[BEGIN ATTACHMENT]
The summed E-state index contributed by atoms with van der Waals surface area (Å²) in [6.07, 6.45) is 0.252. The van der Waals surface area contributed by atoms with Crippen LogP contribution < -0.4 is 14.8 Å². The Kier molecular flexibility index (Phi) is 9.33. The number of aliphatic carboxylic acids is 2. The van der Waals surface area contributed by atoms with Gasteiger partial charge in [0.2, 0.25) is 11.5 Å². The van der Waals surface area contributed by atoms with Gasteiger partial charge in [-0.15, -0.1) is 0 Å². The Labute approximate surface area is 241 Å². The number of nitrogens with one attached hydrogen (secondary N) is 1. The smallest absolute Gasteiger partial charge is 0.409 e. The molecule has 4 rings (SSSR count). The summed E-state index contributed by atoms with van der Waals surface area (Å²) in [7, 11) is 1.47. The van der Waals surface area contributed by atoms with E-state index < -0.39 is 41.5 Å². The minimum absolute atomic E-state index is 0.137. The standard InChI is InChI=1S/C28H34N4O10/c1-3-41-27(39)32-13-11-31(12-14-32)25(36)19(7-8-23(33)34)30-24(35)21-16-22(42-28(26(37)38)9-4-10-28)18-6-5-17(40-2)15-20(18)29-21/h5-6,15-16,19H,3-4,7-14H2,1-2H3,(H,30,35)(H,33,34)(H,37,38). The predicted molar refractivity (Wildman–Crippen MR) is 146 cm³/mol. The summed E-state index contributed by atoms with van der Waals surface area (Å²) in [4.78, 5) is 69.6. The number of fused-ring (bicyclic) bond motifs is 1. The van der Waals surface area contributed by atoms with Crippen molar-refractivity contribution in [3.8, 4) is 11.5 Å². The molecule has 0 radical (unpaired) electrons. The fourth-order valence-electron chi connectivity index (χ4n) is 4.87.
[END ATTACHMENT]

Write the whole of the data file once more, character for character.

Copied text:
The summed E-state index contributed by atoms with van der Waals surface area (Å²) in [6.07, 6.45) is 0.252. The van der Waals surface area contributed by atoms with Crippen LogP contribution < -0.4 is 14.8 Å². The Kier molecular flexibility index (Phi) is 9.33. The number of aliphatic carboxylic acids is 2. The van der Waals surface area contributed by atoms with Gasteiger partial charge in [0.2, 0.25) is 11.5 Å². The van der Waals surface area contributed by atoms with Gasteiger partial charge in [-0.15, -0.1) is 0 Å². The Labute approximate surface area is 241 Å². The number of nitrogens with one attached hydrogen (secondary N) is 1. The smallest absolute Gasteiger partial charge is 0.409 e. The molecule has 4 rings (SSSR count). The summed E-state index contributed by atoms with van der Waals surface area (Å²) in [7, 11) is 1.47. The van der Waals surface area contributed by atoms with E-state index < -0.39 is 41.5 Å². The minimum absolute atomic E-state index is 0.137. The standard InChI is InChI=1S/C28H34N4O10/c1-3-41-27(39)32-13-11-31(12-14-32)25(36)19(7-8-23(33)34)30-24(35)21-16-22(42-28(26(37)38)9-4-10-28)18-6-5-17(40-2)15-20(18)29-21/h5-6,15-16,19H,3-4,7-14H2,1-2H3,(H,30,35)(H,33,34)(H,37,38). The predicted molar refractivity (Wildman–Crippen MR) is 146 cm³/mol. The summed E-state index contributed by atoms with van der Waals surface area (Å²) in [4.78, 5) is 69.6. The number of fused-ring (bicyclic) bond motifs is 1. The van der Waals surface area contributed by atoms with Crippen molar-refractivity contribution in [3.8, 4) is 11.5 Å². The molecule has 0 radical (unpaired) electrons. The fourth-order valence-electron chi connectivity index (χ4n) is 4.87.